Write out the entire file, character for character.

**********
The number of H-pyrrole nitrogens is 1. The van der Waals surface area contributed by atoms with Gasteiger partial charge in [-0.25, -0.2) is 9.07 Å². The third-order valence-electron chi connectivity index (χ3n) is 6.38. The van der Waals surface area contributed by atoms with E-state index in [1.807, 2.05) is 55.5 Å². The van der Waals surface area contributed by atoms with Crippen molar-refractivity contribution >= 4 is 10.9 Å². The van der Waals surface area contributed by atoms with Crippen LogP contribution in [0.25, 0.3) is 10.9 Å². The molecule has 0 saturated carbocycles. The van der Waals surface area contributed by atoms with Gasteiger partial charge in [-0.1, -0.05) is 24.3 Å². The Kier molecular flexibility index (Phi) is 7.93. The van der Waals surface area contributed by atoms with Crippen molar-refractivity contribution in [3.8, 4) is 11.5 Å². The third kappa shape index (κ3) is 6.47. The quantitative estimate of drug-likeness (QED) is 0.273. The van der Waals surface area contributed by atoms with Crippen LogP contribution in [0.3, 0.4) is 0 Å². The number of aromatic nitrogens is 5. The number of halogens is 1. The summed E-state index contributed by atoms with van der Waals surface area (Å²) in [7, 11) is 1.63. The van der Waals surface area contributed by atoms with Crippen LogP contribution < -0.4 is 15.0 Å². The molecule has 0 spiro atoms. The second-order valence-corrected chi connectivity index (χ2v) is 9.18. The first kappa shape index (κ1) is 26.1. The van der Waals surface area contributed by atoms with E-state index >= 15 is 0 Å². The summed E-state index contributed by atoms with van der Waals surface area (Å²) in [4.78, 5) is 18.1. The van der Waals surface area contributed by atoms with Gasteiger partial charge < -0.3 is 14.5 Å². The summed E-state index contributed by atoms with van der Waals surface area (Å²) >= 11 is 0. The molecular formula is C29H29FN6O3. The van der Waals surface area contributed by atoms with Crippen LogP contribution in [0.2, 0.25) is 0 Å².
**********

The number of H-pyrrole nitrogens is 1. The van der Waals surface area contributed by atoms with Gasteiger partial charge in [-0.25, -0.2) is 9.07 Å². The third-order valence-electron chi connectivity index (χ3n) is 6.38. The van der Waals surface area contributed by atoms with E-state index in [1.807, 2.05) is 55.5 Å². The van der Waals surface area contributed by atoms with Crippen molar-refractivity contribution >= 4 is 10.9 Å². The van der Waals surface area contributed by atoms with Crippen LogP contribution in [0.25, 0.3) is 10.9 Å². The molecule has 0 saturated carbocycles. The van der Waals surface area contributed by atoms with Gasteiger partial charge in [-0.1, -0.05) is 24.3 Å². The Kier molecular flexibility index (Phi) is 7.93. The van der Waals surface area contributed by atoms with Crippen molar-refractivity contribution in [3.8, 4) is 11.5 Å². The third kappa shape index (κ3) is 6.47. The quantitative estimate of drug-likeness (QED) is 0.273. The van der Waals surface area contributed by atoms with Crippen LogP contribution in [0.3, 0.4) is 0 Å². The number of aromatic nitrogens is 5. The number of halogens is 1. The summed E-state index contributed by atoms with van der Waals surface area (Å²) in [7, 11) is 1.63. The van der Waals surface area contributed by atoms with Crippen LogP contribution < -0.4 is 15.0 Å². The molecule has 0 spiro atoms. The second-order valence-corrected chi connectivity index (χ2v) is 9.18. The first kappa shape index (κ1) is 26.1. The van der Waals surface area contributed by atoms with E-state index >= 15 is 0 Å². The summed E-state index contributed by atoms with van der Waals surface area (Å²) in [4.78, 5) is 18.1. The van der Waals surface area contributed by atoms with Gasteiger partial charge < -0.3 is 14.5 Å². The summed E-state index contributed by atoms with van der Waals surface area (Å²) >= 11 is 0. The molecular formula is C29H29FN6O3. The van der Waals surface area contributed by atoms with Crippen LogP contribution in [0.2, 0.25) is 0 Å².